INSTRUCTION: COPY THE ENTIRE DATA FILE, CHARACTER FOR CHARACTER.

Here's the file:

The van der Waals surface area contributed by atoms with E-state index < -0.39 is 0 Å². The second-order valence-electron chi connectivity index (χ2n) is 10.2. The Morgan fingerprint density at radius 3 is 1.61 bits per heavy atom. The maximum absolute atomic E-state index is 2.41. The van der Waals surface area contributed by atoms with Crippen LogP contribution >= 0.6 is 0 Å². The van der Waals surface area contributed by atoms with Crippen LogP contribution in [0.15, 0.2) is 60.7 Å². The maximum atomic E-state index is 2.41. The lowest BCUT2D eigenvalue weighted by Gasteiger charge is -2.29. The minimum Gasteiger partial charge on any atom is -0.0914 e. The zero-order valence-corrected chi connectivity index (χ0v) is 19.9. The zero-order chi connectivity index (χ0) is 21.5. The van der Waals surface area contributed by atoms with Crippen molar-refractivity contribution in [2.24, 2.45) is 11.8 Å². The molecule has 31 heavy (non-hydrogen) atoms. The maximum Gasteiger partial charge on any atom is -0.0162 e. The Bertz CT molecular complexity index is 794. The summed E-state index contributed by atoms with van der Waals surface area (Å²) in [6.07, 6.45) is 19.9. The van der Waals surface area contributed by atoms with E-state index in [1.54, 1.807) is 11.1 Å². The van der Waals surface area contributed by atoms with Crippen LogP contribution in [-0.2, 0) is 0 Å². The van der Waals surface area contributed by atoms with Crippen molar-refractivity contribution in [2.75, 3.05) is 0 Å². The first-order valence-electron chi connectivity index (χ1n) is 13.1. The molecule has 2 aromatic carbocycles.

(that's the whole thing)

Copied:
The van der Waals surface area contributed by atoms with E-state index < -0.39 is 0 Å². The second-order valence-electron chi connectivity index (χ2n) is 10.2. The Morgan fingerprint density at radius 3 is 1.61 bits per heavy atom. The maximum absolute atomic E-state index is 2.41. The van der Waals surface area contributed by atoms with Crippen LogP contribution >= 0.6 is 0 Å². The van der Waals surface area contributed by atoms with Crippen LogP contribution in [0.15, 0.2) is 60.7 Å². The maximum atomic E-state index is 2.41. The lowest BCUT2D eigenvalue weighted by Gasteiger charge is -2.29. The minimum Gasteiger partial charge on any atom is -0.0914 e. The zero-order valence-corrected chi connectivity index (χ0v) is 19.9. The zero-order chi connectivity index (χ0) is 21.5. The van der Waals surface area contributed by atoms with Crippen molar-refractivity contribution in [2.24, 2.45) is 11.8 Å². The molecule has 31 heavy (non-hydrogen) atoms. The maximum Gasteiger partial charge on any atom is -0.0162 e. The Bertz CT molecular complexity index is 794. The summed E-state index contributed by atoms with van der Waals surface area (Å²) in [6.07, 6.45) is 19.9. The van der Waals surface area contributed by atoms with E-state index in [1.54, 1.807) is 11.1 Å². The van der Waals surface area contributed by atoms with Crippen LogP contribution in [-0.2, 0) is 0 Å². The van der Waals surface area contributed by atoms with Crippen molar-refractivity contribution in [2.75, 3.05) is 0 Å². The first-order valence-electron chi connectivity index (χ1n) is 13.1. The molecule has 2 aromatic carbocycles.